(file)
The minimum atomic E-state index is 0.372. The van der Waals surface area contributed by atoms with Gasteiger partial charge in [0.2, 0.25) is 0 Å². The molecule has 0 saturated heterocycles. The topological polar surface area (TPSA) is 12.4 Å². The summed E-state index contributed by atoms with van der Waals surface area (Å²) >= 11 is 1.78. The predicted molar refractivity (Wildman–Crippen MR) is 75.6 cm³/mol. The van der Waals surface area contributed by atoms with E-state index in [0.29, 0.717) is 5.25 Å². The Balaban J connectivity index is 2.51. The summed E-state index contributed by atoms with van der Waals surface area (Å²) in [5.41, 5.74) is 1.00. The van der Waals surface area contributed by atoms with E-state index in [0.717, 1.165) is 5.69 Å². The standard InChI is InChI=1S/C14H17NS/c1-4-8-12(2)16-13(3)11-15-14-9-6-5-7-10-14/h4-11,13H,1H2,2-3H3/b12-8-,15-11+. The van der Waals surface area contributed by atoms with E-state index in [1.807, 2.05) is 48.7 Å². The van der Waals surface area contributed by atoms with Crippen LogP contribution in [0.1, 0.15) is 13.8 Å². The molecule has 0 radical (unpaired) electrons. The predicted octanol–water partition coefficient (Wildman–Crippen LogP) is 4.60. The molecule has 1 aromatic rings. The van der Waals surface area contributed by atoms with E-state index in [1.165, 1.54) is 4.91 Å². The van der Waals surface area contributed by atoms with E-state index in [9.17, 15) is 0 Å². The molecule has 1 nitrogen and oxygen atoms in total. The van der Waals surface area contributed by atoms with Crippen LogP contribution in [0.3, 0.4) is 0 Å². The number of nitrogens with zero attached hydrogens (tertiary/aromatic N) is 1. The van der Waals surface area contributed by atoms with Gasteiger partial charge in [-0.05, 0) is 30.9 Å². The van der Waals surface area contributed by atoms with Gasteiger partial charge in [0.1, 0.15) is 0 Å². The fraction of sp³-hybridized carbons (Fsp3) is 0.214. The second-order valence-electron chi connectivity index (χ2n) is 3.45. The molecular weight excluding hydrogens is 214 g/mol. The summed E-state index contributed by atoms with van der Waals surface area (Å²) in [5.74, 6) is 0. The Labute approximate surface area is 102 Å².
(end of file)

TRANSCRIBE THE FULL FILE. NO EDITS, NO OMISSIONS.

The minimum atomic E-state index is 0.372. The van der Waals surface area contributed by atoms with Gasteiger partial charge in [0.2, 0.25) is 0 Å². The molecule has 0 saturated heterocycles. The topological polar surface area (TPSA) is 12.4 Å². The summed E-state index contributed by atoms with van der Waals surface area (Å²) >= 11 is 1.78. The predicted molar refractivity (Wildman–Crippen MR) is 75.6 cm³/mol. The van der Waals surface area contributed by atoms with E-state index in [0.29, 0.717) is 5.25 Å². The Balaban J connectivity index is 2.51. The summed E-state index contributed by atoms with van der Waals surface area (Å²) in [5.41, 5.74) is 1.00. The van der Waals surface area contributed by atoms with E-state index in [0.717, 1.165) is 5.69 Å². The standard InChI is InChI=1S/C14H17NS/c1-4-8-12(2)16-13(3)11-15-14-9-6-5-7-10-14/h4-11,13H,1H2,2-3H3/b12-8-,15-11+. The van der Waals surface area contributed by atoms with E-state index in [1.807, 2.05) is 48.7 Å². The van der Waals surface area contributed by atoms with Crippen LogP contribution in [0.1, 0.15) is 13.8 Å². The molecule has 0 radical (unpaired) electrons. The predicted octanol–water partition coefficient (Wildman–Crippen LogP) is 4.60. The molecule has 1 aromatic rings. The van der Waals surface area contributed by atoms with E-state index in [1.165, 1.54) is 4.91 Å². The van der Waals surface area contributed by atoms with E-state index in [9.17, 15) is 0 Å². The molecule has 1 nitrogen and oxygen atoms in total. The van der Waals surface area contributed by atoms with Crippen LogP contribution in [0.3, 0.4) is 0 Å². The number of nitrogens with zero attached hydrogens (tertiary/aromatic N) is 1. The van der Waals surface area contributed by atoms with Gasteiger partial charge in [-0.05, 0) is 30.9 Å². The van der Waals surface area contributed by atoms with Gasteiger partial charge in [0.1, 0.15) is 0 Å². The fraction of sp³-hybridized carbons (Fsp3) is 0.214. The second-order valence-electron chi connectivity index (χ2n) is 3.45. The molecular weight excluding hydrogens is 214 g/mol. The summed E-state index contributed by atoms with van der Waals surface area (Å²) in [5.74, 6) is 0. The Labute approximate surface area is 102 Å².